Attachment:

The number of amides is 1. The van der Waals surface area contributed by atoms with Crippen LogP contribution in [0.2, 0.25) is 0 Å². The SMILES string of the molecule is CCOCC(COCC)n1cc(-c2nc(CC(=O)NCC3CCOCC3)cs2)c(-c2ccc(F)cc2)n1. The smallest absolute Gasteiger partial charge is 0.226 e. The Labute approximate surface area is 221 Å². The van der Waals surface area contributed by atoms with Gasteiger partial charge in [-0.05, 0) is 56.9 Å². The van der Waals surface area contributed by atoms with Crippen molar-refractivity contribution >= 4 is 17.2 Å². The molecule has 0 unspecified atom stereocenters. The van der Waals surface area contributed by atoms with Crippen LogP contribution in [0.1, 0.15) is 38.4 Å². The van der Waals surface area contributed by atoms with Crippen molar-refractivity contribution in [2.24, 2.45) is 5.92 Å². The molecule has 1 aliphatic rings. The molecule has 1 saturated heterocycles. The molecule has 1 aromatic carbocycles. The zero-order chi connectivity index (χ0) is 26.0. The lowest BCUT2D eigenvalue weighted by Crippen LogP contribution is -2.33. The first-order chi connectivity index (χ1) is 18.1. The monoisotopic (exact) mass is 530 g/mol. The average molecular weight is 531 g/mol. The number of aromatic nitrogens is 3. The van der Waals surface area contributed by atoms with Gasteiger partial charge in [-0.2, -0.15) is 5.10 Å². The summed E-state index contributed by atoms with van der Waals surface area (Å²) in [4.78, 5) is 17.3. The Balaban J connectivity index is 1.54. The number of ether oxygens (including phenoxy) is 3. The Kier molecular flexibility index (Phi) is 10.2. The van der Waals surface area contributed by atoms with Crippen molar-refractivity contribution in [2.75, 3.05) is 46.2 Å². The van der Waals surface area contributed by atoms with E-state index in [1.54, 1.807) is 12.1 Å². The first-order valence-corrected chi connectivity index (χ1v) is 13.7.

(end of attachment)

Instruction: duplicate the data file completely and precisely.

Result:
The number of amides is 1. The van der Waals surface area contributed by atoms with Crippen LogP contribution in [0.2, 0.25) is 0 Å². The SMILES string of the molecule is CCOCC(COCC)n1cc(-c2nc(CC(=O)NCC3CCOCC3)cs2)c(-c2ccc(F)cc2)n1. The smallest absolute Gasteiger partial charge is 0.226 e. The Labute approximate surface area is 221 Å². The van der Waals surface area contributed by atoms with Gasteiger partial charge in [-0.05, 0) is 56.9 Å². The van der Waals surface area contributed by atoms with Crippen molar-refractivity contribution >= 4 is 17.2 Å². The molecule has 0 unspecified atom stereocenters. The van der Waals surface area contributed by atoms with Crippen LogP contribution in [0.1, 0.15) is 38.4 Å². The van der Waals surface area contributed by atoms with Crippen molar-refractivity contribution in [2.24, 2.45) is 5.92 Å². The molecule has 1 aliphatic rings. The molecule has 1 saturated heterocycles. The molecule has 1 aromatic carbocycles. The zero-order chi connectivity index (χ0) is 26.0. The lowest BCUT2D eigenvalue weighted by Crippen LogP contribution is -2.33. The first-order chi connectivity index (χ1) is 18.1. The monoisotopic (exact) mass is 530 g/mol. The average molecular weight is 531 g/mol. The number of aromatic nitrogens is 3. The van der Waals surface area contributed by atoms with Gasteiger partial charge in [-0.2, -0.15) is 5.10 Å². The summed E-state index contributed by atoms with van der Waals surface area (Å²) in [4.78, 5) is 17.3. The Balaban J connectivity index is 1.54. The number of ether oxygens (including phenoxy) is 3. The Kier molecular flexibility index (Phi) is 10.2. The van der Waals surface area contributed by atoms with Crippen molar-refractivity contribution in [2.75, 3.05) is 46.2 Å². The van der Waals surface area contributed by atoms with E-state index in [1.54, 1.807) is 12.1 Å². The first-order valence-corrected chi connectivity index (χ1v) is 13.7.